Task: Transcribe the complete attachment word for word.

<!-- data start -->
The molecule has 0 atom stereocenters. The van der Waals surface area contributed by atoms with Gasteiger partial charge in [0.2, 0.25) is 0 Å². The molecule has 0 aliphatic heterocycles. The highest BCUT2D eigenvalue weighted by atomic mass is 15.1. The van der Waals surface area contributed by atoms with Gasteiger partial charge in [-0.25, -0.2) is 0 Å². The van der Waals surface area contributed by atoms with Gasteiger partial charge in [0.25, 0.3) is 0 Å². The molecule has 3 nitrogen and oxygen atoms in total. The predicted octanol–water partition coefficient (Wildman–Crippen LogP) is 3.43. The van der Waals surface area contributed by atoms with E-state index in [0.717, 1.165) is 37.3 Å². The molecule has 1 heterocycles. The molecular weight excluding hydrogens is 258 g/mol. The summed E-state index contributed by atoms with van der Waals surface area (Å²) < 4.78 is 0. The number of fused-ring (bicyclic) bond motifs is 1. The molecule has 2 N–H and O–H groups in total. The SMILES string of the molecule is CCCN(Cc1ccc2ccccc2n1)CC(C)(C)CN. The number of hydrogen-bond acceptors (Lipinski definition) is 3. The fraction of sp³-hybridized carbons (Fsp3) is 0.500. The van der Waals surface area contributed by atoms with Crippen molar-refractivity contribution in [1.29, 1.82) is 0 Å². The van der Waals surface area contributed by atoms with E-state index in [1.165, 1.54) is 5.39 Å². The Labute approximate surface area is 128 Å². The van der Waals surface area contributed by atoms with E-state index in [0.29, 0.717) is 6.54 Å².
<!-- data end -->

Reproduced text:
The molecule has 0 atom stereocenters. The van der Waals surface area contributed by atoms with Gasteiger partial charge in [0.2, 0.25) is 0 Å². The molecule has 0 aliphatic heterocycles. The highest BCUT2D eigenvalue weighted by atomic mass is 15.1. The van der Waals surface area contributed by atoms with Gasteiger partial charge in [-0.25, -0.2) is 0 Å². The van der Waals surface area contributed by atoms with Gasteiger partial charge in [0.25, 0.3) is 0 Å². The molecule has 3 nitrogen and oxygen atoms in total. The predicted octanol–water partition coefficient (Wildman–Crippen LogP) is 3.43. The van der Waals surface area contributed by atoms with E-state index in [0.717, 1.165) is 37.3 Å². The molecule has 1 heterocycles. The molecular weight excluding hydrogens is 258 g/mol. The summed E-state index contributed by atoms with van der Waals surface area (Å²) < 4.78 is 0. The number of fused-ring (bicyclic) bond motifs is 1. The molecule has 2 N–H and O–H groups in total. The SMILES string of the molecule is CCCN(Cc1ccc2ccccc2n1)CC(C)(C)CN. The number of hydrogen-bond acceptors (Lipinski definition) is 3. The fraction of sp³-hybridized carbons (Fsp3) is 0.500. The van der Waals surface area contributed by atoms with Crippen molar-refractivity contribution in [1.29, 1.82) is 0 Å². The van der Waals surface area contributed by atoms with E-state index in [1.165, 1.54) is 5.39 Å². The Labute approximate surface area is 128 Å². The van der Waals surface area contributed by atoms with E-state index in [0.29, 0.717) is 6.54 Å².